An API fragment is a portion of an API specification, which is why understanding it starts at the API specification level. An API spec consists of a plan of how your API should look structurally – like a blueprint of a house.
The API spec documents what an API does and the expected call and response you can expect from it. It’s a key part of API development because it can help you isolate design flaws or problems before you write a line of code. A way to create APIs more efficiently is to get reuse by reusing portions or fragments of APIs into specs.
Reusable APIs and API fragments are a critical factor in closing the IT delivery gap that arises when there are too many IT projects that need to be delivered with too few IT resources. Instead of starting every project from scratch, you can reuse fragments and APIs to accelerate project delivery.
Let’s imagine you were building a customer API. You’ll notice that some of the snippets or “fragments” of the API spec have a lot of potential for reuse. This can be a security scheme or a data type. For example, a customer data type can consist of first name, last name, and address.
Most likely, the way you describe a customer stays consistent across your APIs, which makes this data type, or fragment, reusable. If you build a library of these fragments, you then have many assets for reuse that can accelerate the speed of building your API spec.
Why reusable APIs and API fragments are so important
Just as it’s important to have reusable APIs available to overcome the constant demand for time-consuming custom point-to-point integrations, it’s equally important to have reusable API fragments to make the design and build of a reusable API even quicker and easier. Then, as you’re building an API, you can save the fragments into a central repository be discovered and used by your colleagues in your organization.
An example of how this might work is the omnichannel API created by the MuleSoft team for the Catalyst Accelerator for Retail, which kickstarts retailers’ digital transformation. This omnichannel API provides methods to support a mobile/web store like product search, shopping cart, customer profiles, etc.
From this one API, our team created 24 fragments of the API spec, including a Customer fragment, an Address fragment, a MapURL fragment, a Shopping Cart fragment…the list goes on and on. Those fragments can be reused in other API specs to create different APIs that serve a different purpose.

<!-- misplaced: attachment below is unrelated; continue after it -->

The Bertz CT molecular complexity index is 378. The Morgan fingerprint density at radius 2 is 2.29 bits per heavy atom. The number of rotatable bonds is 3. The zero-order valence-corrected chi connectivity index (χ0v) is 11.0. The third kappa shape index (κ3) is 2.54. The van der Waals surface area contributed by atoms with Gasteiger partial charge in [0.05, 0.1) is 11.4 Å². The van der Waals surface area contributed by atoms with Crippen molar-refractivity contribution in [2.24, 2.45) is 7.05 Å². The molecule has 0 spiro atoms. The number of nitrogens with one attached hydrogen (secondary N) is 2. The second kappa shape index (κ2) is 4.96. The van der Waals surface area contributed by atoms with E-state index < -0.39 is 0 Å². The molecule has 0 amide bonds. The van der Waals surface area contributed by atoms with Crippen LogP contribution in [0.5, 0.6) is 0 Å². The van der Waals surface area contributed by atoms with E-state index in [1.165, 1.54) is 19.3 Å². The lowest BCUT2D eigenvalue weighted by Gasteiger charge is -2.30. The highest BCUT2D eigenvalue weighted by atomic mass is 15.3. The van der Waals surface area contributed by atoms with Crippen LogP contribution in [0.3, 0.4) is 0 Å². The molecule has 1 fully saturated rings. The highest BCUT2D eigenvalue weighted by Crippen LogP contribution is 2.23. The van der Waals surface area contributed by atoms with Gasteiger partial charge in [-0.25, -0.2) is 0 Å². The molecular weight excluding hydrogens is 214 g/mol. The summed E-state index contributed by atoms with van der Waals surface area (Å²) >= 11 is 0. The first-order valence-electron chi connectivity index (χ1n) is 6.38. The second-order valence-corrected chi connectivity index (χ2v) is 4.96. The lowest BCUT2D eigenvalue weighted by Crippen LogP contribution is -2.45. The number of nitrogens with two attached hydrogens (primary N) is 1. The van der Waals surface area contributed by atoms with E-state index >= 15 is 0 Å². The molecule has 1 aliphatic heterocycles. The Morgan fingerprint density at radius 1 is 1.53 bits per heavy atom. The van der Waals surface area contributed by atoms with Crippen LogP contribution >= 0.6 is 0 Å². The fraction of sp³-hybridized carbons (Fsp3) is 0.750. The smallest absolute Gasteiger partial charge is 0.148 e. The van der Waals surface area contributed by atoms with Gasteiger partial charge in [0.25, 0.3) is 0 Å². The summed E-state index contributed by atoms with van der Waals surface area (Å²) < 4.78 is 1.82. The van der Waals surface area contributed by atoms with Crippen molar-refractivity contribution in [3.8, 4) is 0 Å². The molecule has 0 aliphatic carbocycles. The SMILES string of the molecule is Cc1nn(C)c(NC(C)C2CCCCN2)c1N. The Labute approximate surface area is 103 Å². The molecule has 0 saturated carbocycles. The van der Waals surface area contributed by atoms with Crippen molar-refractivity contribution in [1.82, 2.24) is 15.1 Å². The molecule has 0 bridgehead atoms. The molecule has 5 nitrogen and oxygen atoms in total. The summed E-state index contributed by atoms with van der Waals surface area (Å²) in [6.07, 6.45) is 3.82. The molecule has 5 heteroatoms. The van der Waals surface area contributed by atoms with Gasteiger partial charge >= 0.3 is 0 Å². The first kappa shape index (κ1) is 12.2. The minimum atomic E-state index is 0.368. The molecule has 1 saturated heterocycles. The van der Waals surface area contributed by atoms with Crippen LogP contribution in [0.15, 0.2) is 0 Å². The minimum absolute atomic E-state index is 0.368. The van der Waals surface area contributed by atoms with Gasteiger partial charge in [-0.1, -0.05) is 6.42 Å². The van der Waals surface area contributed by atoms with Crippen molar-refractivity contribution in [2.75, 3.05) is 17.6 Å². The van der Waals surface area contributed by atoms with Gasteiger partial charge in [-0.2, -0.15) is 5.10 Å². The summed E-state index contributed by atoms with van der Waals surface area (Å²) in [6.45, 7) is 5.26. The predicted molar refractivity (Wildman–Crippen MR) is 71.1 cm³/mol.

Another advantage of building an API spec out of reusable API fragments is that consistency of definitions reduces the effort of implementing APIs. Since “Address” is defined the same way across all APIs, you don’t have to transform that particular function when it’s reused in various services. If you expand that efficiency across all fragments and specs, you eliminate a ton of transformation work, and you, therefore, reduce the time to deliver.
Anypoint Platform Crowd release helps you take advantage of reusable API fragments
In the latest release of Anypoint Platform, called Crowd, users will be able to truly take advantage of API fragments. Crowd delivers the capabilities that make efficient API reuse and consumption not only possible, but easy. A key component in the release is Anypoint Exchange; it helps users facilitate the reuse component of Anypoint Platform. As users start defining API fragments, they can be published to Exchange and then made available for discovery across the organization at the point of design. Once using the assets, users can also rate it or leave comments and questions.
Another key component in the release is Anypoint Design Center – API designer. This is where the API fragment and spec design takes place. API designer is fully integrated with the Anypoint Exchange, which means that you can save and reuse fragments and API specs all within the API designer interface.
The tight integration of API designer and Anypoint Exchange is really critical to creating the efficient workflow necessary to close the IT delivery gap. Without the connection between API designer and Exchange you would probably have to search multiple repositories (like Sharepoint, Confluence, etc.) to find the API fragments you need.
After searching all over the place for your necessary components, you might very well just give up and create yet another version of “Address” that wouldn’t look anything like what your predecessors created, wasting both time and effort for you and making life difficult for future developers. The consistency and visibility the tooling provides make reuse possible, increasing productivity and efficiency.
Give the Crowd release a try
Taking advantage of reusable API fragments is a really exciting part of the Crowd release, but it’s not the only cool part of the release. It also includes an easy-to-access web-based flow designer for integration. Give the latest release a try and see what you think! Also, to help you get started with Crowd, and learn more about its new features, we’re hosting a webinar and demo to show you how to get started and accomplish use cases with it. Watch it now!